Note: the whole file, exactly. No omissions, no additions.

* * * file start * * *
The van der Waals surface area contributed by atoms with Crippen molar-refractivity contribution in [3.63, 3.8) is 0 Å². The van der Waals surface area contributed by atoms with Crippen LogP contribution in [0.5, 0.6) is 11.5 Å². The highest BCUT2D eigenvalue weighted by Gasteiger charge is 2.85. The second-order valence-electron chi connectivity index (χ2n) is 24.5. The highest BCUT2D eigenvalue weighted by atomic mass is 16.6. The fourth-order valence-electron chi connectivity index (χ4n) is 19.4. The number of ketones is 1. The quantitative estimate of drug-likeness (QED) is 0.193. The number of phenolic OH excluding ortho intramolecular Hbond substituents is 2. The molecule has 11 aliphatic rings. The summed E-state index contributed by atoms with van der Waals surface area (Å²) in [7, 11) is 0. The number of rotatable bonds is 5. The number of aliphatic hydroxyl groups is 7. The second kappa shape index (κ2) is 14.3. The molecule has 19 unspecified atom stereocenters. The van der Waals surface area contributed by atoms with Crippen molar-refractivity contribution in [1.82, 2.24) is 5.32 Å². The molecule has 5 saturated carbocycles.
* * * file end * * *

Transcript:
The van der Waals surface area contributed by atoms with Crippen molar-refractivity contribution in [3.63, 3.8) is 0 Å². The van der Waals surface area contributed by atoms with Crippen LogP contribution in [0.5, 0.6) is 11.5 Å². The highest BCUT2D eigenvalue weighted by Gasteiger charge is 2.85. The second-order valence-electron chi connectivity index (χ2n) is 24.5. The highest BCUT2D eigenvalue weighted by atomic mass is 16.6. The fourth-order valence-electron chi connectivity index (χ4n) is 19.4. The number of ketones is 1. The quantitative estimate of drug-likeness (QED) is 0.193. The number of phenolic OH excluding ortho intramolecular Hbond substituents is 2. The molecule has 11 aliphatic rings. The summed E-state index contributed by atoms with van der Waals surface area (Å²) in [7, 11) is 0. The number of rotatable bonds is 5. The number of aliphatic hydroxyl groups is 7. The second kappa shape index (κ2) is 14.3. The molecule has 19 unspecified atom stereocenters. The van der Waals surface area contributed by atoms with Crippen molar-refractivity contribution in [1.82, 2.24) is 5.32 Å². The molecule has 5 saturated carbocycles.